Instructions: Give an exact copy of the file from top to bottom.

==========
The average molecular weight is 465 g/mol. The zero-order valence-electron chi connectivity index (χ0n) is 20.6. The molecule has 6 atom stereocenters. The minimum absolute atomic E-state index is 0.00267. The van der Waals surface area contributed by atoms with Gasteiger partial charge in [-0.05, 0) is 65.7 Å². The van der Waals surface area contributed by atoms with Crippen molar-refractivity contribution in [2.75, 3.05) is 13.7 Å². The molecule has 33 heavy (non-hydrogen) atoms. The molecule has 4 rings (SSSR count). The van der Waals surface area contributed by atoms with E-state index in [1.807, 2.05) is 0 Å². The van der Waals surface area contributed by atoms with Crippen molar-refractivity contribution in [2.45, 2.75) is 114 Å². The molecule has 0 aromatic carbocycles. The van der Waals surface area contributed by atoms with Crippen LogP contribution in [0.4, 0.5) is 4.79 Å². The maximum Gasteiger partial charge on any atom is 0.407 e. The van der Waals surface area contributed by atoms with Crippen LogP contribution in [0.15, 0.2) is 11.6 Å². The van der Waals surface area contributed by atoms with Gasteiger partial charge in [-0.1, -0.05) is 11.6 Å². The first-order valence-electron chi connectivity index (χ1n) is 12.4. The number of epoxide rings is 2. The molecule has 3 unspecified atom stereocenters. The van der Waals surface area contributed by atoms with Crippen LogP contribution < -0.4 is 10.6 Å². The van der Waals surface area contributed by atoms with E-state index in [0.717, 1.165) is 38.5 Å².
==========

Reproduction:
The average molecular weight is 465 g/mol. The zero-order valence-electron chi connectivity index (χ0n) is 20.6. The molecule has 6 atom stereocenters. The minimum absolute atomic E-state index is 0.00267. The van der Waals surface area contributed by atoms with Gasteiger partial charge in [-0.05, 0) is 65.7 Å². The van der Waals surface area contributed by atoms with Crippen molar-refractivity contribution in [2.75, 3.05) is 13.7 Å². The molecule has 33 heavy (non-hydrogen) atoms. The molecule has 4 rings (SSSR count). The van der Waals surface area contributed by atoms with E-state index in [1.807, 2.05) is 0 Å². The van der Waals surface area contributed by atoms with Crippen molar-refractivity contribution in [2.45, 2.75) is 114 Å². The molecule has 0 aromatic carbocycles. The van der Waals surface area contributed by atoms with Crippen LogP contribution in [0.4, 0.5) is 4.79 Å². The maximum Gasteiger partial charge on any atom is 0.407 e. The van der Waals surface area contributed by atoms with Crippen LogP contribution in [0.15, 0.2) is 11.6 Å². The van der Waals surface area contributed by atoms with Gasteiger partial charge in [-0.1, -0.05) is 11.6 Å². The first-order valence-electron chi connectivity index (χ1n) is 12.4. The number of epoxide rings is 2. The molecule has 3 unspecified atom stereocenters. The van der Waals surface area contributed by atoms with Crippen LogP contribution < -0.4 is 10.6 Å². The van der Waals surface area contributed by atoms with E-state index in [0.717, 1.165) is 38.5 Å².